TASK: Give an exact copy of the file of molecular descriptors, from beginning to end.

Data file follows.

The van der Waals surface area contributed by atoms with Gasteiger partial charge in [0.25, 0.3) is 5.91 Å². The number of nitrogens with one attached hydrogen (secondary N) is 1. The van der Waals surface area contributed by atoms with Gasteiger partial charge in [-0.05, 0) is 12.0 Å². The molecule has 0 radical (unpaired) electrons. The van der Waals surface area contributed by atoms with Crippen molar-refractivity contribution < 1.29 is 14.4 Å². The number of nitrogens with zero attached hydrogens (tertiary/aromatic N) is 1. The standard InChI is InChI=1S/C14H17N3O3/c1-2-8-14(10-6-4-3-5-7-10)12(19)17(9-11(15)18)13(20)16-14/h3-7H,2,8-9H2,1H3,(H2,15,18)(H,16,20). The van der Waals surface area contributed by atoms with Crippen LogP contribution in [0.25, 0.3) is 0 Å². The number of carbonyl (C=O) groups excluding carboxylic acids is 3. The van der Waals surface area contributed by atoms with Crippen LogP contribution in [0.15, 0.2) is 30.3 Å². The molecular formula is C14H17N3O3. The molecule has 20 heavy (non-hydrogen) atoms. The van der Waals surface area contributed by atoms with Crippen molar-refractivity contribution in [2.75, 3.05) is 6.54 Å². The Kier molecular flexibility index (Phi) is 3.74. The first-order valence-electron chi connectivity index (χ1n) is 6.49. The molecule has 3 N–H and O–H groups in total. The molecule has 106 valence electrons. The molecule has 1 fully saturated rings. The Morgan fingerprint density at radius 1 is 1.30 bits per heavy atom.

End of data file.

The van der Waals surface area contributed by atoms with Gasteiger partial charge in [0.25, 0.3) is 5.91 Å². The number of nitrogens with one attached hydrogen (secondary N) is 1. The van der Waals surface area contributed by atoms with Gasteiger partial charge in [-0.05, 0) is 12.0 Å². The molecule has 0 radical (unpaired) electrons. The van der Waals surface area contributed by atoms with Crippen molar-refractivity contribution < 1.29 is 14.4 Å². The number of nitrogens with zero attached hydrogens (tertiary/aromatic N) is 1. The standard InChI is InChI=1S/C14H17N3O3/c1-2-8-14(10-6-4-3-5-7-10)12(19)17(9-11(15)18)13(20)16-14/h3-7H,2,8-9H2,1H3,(H2,15,18)(H,16,20). The van der Waals surface area contributed by atoms with Crippen LogP contribution in [0.25, 0.3) is 0 Å². The number of carbonyl (C=O) groups excluding carboxylic acids is 3. The van der Waals surface area contributed by atoms with Crippen LogP contribution in [0.15, 0.2) is 30.3 Å². The molecular formula is C14H17N3O3. The molecule has 20 heavy (non-hydrogen) atoms. The van der Waals surface area contributed by atoms with Crippen molar-refractivity contribution in [2.75, 3.05) is 6.54 Å². The Kier molecular flexibility index (Phi) is 3.74. The first-order valence-electron chi connectivity index (χ1n) is 6.49. The molecule has 3 N–H and O–H groups in total. The molecule has 106 valence electrons. The molecule has 1 fully saturated rings. The Morgan fingerprint density at radius 1 is 1.30 bits per heavy atom.